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Writers 2 Remember: Frederick Douglass

One of the foremost intellects of the 19th century

Frederick Douglass was born into slavery to a mix-raced mother of Native American and Black heritage. Rumors claimed his white master was his father, but that remains unknown. Raised in beastly conditions, this incredible human being was cruelly segregated from his mother at an early age only to have her pass away in his youth. Thankfully, Frederick found a way to not only escape his horrific childhood, but he grew to becomes a greatly respected member of American society.

As a diplomat in the Dominican Republic and Haiti, he was the first African-American to hold a high U.S. government rank and to be nominated for vice president.  Frederick was an advocate for free black men to serve in the Civil War and had a complicated relationship with Abraham Lincoln. He was even invited to speak, giving the eulogy at the President’s funeral.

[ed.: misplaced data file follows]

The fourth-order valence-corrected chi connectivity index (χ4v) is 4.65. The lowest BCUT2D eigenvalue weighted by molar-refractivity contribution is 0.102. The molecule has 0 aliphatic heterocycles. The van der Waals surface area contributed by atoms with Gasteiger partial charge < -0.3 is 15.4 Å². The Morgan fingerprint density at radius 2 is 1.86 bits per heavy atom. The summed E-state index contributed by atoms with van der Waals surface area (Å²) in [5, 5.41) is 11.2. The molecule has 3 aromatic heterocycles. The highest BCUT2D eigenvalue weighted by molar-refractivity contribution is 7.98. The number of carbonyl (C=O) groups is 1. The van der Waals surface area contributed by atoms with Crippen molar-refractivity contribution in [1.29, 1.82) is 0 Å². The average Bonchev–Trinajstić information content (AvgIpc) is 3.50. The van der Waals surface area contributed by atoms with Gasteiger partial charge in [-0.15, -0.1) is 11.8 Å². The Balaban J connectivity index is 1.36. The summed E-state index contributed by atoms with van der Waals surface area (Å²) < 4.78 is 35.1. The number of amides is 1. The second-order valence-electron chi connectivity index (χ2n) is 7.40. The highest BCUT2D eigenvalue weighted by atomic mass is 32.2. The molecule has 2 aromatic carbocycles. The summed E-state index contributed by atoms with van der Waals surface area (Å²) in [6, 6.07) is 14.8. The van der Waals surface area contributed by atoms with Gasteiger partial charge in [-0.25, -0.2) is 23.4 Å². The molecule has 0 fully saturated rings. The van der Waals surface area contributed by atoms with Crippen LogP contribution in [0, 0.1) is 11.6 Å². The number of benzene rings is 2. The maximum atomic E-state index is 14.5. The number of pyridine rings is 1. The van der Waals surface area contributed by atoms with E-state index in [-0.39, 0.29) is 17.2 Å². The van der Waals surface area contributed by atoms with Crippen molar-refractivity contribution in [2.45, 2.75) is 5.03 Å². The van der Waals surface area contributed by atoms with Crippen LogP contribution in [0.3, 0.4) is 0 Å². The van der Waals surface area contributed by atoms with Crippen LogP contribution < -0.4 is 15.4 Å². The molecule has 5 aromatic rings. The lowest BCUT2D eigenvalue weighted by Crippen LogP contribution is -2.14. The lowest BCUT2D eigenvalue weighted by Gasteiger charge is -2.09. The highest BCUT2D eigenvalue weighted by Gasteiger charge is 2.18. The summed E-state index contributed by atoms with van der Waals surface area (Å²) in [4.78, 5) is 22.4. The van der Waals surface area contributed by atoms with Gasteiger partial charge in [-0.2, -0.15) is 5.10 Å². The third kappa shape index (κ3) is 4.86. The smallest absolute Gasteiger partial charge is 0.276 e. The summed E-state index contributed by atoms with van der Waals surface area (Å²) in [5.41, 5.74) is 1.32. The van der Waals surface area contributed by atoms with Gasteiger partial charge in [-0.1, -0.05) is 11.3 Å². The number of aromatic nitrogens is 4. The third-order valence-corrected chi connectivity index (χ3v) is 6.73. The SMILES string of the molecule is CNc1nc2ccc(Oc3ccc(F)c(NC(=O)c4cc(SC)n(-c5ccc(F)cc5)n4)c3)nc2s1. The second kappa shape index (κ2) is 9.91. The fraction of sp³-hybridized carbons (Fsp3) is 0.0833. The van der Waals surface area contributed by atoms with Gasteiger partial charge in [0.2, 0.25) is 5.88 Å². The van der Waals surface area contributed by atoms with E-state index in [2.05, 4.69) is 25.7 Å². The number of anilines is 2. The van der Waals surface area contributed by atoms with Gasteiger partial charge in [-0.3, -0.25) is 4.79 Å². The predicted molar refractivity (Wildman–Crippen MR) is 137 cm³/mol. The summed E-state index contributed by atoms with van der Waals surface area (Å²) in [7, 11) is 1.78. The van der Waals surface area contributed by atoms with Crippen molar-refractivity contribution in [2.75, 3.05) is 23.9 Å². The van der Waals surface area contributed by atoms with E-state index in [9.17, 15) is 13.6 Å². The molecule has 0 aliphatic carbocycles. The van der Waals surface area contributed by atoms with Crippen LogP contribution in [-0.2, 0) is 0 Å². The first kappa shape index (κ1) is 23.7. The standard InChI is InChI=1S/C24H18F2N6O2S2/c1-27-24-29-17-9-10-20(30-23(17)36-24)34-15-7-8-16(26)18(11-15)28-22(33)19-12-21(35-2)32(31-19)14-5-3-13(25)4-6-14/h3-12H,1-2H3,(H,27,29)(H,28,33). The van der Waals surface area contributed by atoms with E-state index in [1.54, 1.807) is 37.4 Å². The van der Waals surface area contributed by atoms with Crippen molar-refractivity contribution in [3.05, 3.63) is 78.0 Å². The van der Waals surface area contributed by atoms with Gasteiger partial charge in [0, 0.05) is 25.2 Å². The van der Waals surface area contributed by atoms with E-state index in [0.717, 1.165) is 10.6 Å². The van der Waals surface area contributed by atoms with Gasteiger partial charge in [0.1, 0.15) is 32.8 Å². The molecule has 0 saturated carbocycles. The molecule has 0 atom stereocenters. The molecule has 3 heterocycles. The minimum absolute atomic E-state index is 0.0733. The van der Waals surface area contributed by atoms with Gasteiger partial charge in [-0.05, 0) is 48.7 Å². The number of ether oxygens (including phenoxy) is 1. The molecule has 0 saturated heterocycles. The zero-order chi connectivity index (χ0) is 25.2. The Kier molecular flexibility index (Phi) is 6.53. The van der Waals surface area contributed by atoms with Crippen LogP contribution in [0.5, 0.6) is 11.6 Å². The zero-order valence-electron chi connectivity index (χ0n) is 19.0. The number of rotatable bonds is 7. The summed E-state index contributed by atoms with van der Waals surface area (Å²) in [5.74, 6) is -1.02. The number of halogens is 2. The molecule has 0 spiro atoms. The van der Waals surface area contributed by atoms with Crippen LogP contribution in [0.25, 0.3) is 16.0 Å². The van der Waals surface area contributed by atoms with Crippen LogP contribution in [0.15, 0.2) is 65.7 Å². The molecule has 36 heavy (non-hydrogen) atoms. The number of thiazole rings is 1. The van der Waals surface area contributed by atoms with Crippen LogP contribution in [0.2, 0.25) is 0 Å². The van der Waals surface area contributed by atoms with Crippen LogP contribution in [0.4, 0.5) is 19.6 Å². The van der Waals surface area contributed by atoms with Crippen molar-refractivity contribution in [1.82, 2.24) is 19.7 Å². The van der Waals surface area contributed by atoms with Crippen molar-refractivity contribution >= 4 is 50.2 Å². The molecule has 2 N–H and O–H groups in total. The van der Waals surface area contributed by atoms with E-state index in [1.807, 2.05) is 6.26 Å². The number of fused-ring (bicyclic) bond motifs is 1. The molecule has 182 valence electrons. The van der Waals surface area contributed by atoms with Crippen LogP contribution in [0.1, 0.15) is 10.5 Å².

Clearly, this barely touches on the legacy of this amazing person, but I think History.com best explains exactly why Frederick Douglass is a writer to remember: “An advocate for women’s rights, and specifically the right of women to vote, Douglass’ legacy as an author and leader lives on. His work served as an inspiration to the civil rights movement of the 1960s and beyond.” This holds true, especially when you add what UNCF.org says: “Douglass will forever be remembered for his passionate work to ensure that America lived up to the ideals upon which it was founded, and guaranteed freedom and equality for all its people.”

Frederick Douglass created several abolitionist newspapers, including The North Star. The motto of this paper was: “Right is of no Sex – Truth is of no Color – God is the Father of us all, and we are all brethren.”

Biography.com – Frederick Douglass
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